Employers Fear Never-Ending Liability Chain From Take-Home Covid Lawsuits
January 18, 2022
A California appeals court has allowed a wrongful death lawsuit to proceed against an employer in a case where the deceased was not an employee, but his estate alleges a person who was an employee brought Covid home from work and infected him.
Business groups are extremely concerned about the precedent and have raised the specter of a “never-ending” chain of liability, says an article from Reuters. At least 30 states have passed laws that make these cases difficult to bring, often by requiring a showing of gross negligence, but California is not one of them. Meanwhile, according to the Reuters article, there have been at least 23 “take-home” lawsuits nationwide, targeting defendants including Walmart, Royal Caribbean Cruises, Conagra Brands Inc., and an affiliate of meat producer JBS.
A post from California law firm Hanna Brophy provides some details about the business group amicus brief in this case. Signatories include the U.S. and California chambers of commerce, California Restaurant Association, National Federation of Independent Business, National Association of Manufacturers and California Workers’ Compensation Institute. “The brief argues that the plaintiffs are attempting to sidestep the “grand bargain” of workers’ compensation by which workers give up the right to sue their employers for workplace injuries and illnesses in exchange for essentially no-fault workers’ compensation coverage,” writes Hanna Brophy attorney Edward Hummer, a litigator who previously served as litigation counsel for two major property/casualty insurers over more than a decade.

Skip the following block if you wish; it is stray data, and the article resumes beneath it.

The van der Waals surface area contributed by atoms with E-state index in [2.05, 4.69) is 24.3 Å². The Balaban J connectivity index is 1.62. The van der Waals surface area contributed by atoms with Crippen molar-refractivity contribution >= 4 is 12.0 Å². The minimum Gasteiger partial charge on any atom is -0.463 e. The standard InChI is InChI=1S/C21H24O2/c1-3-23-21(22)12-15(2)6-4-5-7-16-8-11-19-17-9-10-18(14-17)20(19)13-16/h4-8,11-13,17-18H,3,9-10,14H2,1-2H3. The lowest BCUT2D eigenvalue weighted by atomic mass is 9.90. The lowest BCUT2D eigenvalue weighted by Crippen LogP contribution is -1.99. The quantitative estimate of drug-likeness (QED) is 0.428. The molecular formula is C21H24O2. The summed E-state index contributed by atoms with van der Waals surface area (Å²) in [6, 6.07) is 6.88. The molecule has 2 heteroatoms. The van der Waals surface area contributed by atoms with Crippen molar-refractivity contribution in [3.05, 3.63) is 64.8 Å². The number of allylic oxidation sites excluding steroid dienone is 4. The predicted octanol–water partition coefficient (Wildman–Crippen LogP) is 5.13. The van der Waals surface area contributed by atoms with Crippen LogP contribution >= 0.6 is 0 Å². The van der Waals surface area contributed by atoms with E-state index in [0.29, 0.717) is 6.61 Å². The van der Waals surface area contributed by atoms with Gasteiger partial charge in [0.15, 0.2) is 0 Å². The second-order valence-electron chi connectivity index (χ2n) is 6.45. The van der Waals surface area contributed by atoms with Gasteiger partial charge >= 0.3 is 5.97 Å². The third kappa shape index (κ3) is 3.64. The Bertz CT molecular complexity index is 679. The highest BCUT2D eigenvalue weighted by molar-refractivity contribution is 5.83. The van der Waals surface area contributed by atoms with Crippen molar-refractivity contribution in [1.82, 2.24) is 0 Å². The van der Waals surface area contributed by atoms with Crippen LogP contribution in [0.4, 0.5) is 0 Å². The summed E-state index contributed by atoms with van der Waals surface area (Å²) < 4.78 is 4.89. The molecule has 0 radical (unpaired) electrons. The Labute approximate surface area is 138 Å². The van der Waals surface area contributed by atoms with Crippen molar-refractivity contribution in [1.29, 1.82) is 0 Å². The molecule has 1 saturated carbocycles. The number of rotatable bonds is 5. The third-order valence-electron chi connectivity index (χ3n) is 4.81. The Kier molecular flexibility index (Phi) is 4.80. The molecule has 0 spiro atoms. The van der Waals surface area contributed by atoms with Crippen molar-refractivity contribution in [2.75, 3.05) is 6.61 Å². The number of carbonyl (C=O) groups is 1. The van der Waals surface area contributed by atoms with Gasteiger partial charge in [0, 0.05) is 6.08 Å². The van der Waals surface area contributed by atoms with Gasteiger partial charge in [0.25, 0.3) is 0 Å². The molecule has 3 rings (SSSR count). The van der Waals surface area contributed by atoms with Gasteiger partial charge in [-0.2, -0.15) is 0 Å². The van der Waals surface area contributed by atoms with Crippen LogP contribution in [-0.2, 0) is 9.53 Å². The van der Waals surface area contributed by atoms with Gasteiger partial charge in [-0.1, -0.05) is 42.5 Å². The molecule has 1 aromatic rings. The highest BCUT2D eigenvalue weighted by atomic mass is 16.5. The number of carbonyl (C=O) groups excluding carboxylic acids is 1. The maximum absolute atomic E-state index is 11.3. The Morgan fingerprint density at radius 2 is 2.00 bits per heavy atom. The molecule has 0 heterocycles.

In cases involving an infectious disease, he writes, “the potential plaintiffs would not be limited to an employee and his or her immediate family, but to anyone that the employee and family members may come into contact with. Such widespread and potentially unlimited liability is one of the effects that the workers’ compensation system was designed to avoid.”
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